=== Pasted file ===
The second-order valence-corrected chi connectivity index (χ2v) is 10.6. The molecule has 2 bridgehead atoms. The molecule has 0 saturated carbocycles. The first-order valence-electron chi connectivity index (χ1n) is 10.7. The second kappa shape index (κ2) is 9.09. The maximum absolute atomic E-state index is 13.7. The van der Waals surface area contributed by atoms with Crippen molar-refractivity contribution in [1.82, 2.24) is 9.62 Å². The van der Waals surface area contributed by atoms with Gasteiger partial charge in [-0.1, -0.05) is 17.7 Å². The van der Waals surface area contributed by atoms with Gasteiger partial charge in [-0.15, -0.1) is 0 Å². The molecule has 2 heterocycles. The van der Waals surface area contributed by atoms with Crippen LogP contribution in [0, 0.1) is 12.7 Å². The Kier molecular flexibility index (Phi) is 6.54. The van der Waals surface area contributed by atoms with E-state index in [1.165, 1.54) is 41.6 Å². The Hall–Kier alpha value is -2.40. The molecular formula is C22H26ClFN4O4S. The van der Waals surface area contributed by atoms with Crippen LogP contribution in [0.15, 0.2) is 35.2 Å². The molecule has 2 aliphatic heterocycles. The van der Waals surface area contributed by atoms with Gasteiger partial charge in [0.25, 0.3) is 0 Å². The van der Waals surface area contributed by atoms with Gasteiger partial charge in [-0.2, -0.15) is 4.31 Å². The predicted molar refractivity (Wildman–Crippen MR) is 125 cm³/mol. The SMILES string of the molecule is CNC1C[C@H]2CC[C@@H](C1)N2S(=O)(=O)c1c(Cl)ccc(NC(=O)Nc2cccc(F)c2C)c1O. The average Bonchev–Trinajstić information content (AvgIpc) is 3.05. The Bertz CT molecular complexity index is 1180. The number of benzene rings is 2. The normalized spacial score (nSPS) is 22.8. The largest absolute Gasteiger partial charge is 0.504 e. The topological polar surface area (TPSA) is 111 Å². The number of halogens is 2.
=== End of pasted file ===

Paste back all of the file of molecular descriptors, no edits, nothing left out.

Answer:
The second-order valence-corrected chi connectivity index (χ2v) is 10.6. The molecule has 2 bridgehead atoms. The molecule has 0 saturated carbocycles. The first-order valence-electron chi connectivity index (χ1n) is 10.7. The second kappa shape index (κ2) is 9.09. The maximum absolute atomic E-state index is 13.7. The van der Waals surface area contributed by atoms with Crippen molar-refractivity contribution in [1.82, 2.24) is 9.62 Å². The van der Waals surface area contributed by atoms with Gasteiger partial charge in [-0.1, -0.05) is 17.7 Å². The van der Waals surface area contributed by atoms with Gasteiger partial charge in [-0.15, -0.1) is 0 Å². The molecule has 2 heterocycles. The van der Waals surface area contributed by atoms with Crippen LogP contribution in [0, 0.1) is 12.7 Å². The Kier molecular flexibility index (Phi) is 6.54. The van der Waals surface area contributed by atoms with E-state index in [1.165, 1.54) is 41.6 Å². The Hall–Kier alpha value is -2.40. The molecular formula is C22H26ClFN4O4S. The van der Waals surface area contributed by atoms with Crippen LogP contribution in [0.15, 0.2) is 35.2 Å². The molecule has 2 aliphatic heterocycles. The van der Waals surface area contributed by atoms with Gasteiger partial charge in [0.25, 0.3) is 0 Å². The van der Waals surface area contributed by atoms with Gasteiger partial charge in [-0.2, -0.15) is 4.31 Å². The predicted molar refractivity (Wildman–Crippen MR) is 125 cm³/mol. The SMILES string of the molecule is CNC1C[C@H]2CC[C@@H](C1)N2S(=O)(=O)c1c(Cl)ccc(NC(=O)Nc2cccc(F)c2C)c1O. The average Bonchev–Trinajstić information content (AvgIpc) is 3.05. The Bertz CT molecular complexity index is 1180. The number of benzene rings is 2. The normalized spacial score (nSPS) is 22.8. The largest absolute Gasteiger partial charge is 0.504 e. The topological polar surface area (TPSA) is 111 Å². The number of halogens is 2.